Songkran in Chiang Mai April 12 – 16
Songkran in Chiang Mai
Chang Mai, as the largest cultural center in Northern Thailand, hosts the biggest Songran celebrations in the land. Traditionally, the festival dates were determined by the lunar calender and start in mid-April. Today the dates are set as April 13th – April 15th. However, in Chang Mai, the celebrations are stretched to last at least five or six day!
BEFORE THE FESTIVAL
Thailand greets in the New Year with the cleansing properties of water. In the days leading up to the festival, houses in Chiang Mai are thrown wide open as families start to clean house. Families prepare offerings, new robes and favorite dishes for the monks. Young people ask for blessings by pouring jasmine-scented or fragrant water on the wide-open palms of their elders. Everywhere there is a spirit of anticipation of the new year.
THE WATER FIGHT
Songkran is rooted in the belief that water brings luck, cleanses the body and soul, and preps participants for the coming year, but the festival is now most famous for the water fights. During this period, the streets of Chang Mai close and the citizens start to celebrate with a water free-for-all! Armed with everything from water guns, buckets, hoses and scented talc, celebrants roam the streets and drench each other in cooling water.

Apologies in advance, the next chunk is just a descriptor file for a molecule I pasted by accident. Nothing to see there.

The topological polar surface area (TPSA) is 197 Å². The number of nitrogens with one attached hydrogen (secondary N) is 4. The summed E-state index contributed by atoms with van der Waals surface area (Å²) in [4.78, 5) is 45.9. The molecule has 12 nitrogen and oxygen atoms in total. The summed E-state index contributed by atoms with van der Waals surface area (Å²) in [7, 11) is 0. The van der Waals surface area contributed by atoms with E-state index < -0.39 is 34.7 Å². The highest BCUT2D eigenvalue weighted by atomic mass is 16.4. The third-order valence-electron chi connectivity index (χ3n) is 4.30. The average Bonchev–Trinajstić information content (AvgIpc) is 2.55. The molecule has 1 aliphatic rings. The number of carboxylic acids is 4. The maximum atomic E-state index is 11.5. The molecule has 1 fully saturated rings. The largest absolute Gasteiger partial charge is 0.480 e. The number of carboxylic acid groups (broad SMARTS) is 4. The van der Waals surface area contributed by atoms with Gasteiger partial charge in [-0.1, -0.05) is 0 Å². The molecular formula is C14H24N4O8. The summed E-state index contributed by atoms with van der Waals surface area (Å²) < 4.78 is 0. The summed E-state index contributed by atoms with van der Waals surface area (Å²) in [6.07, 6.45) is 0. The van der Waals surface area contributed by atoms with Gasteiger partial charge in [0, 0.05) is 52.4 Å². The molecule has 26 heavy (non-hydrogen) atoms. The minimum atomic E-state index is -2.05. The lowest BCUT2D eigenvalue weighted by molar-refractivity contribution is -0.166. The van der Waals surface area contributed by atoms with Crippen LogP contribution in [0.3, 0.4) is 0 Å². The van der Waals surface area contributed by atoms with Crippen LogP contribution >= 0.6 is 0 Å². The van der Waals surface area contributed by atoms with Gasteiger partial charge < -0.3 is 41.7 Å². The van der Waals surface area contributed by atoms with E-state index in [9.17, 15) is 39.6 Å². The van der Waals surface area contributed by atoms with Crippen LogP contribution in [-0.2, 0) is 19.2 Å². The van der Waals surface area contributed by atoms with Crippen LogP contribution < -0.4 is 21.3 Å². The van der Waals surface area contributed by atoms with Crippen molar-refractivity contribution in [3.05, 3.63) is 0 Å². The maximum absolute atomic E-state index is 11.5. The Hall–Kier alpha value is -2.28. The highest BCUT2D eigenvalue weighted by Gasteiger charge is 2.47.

In the past, a delicate sprinkling was all that was required. But as the centuries have passed, the festival evolved into an all-out water fight that the young and old enjoy. Don’t be surprised if you’re doused in water even if you innocently venture down the street. The water fight symbolizes the true spirit of fun and the beginning of the New Year.
For Songkran in Chang Mai, locals also celebrate the solemn, spiritual side of the New Year. On the third day of the New Year celebration the temples and all images of Buddha are washed with sacred, jasmine-scented water. Families and friends wear traditional Thai garb and place jasmine leis around their necks. While enjoying the water festival, you may encounter locals decorated with ritual string around their wrists and arms. They may offer to tie some around your arms as well. The string is a symbol of well-wishes and good luck for the coming year. Local tradition dictates that you continue to wear them until they fall off on their own, but most take it off after about a week as it can become pretty funky.
Tourists participating in the Songkran celebrations may also encounter persons walking about with white paste in silver bowls. This paste, when applied to the body and face, is believed to ward off evil and protects the wearer during the New Year.
Enjoy the food, the culture and beauty of Thailand during your stay and get a chance to take part in an event of a lifetime. Greet the New Year with water and with love during Songkran in Chiang Mai.
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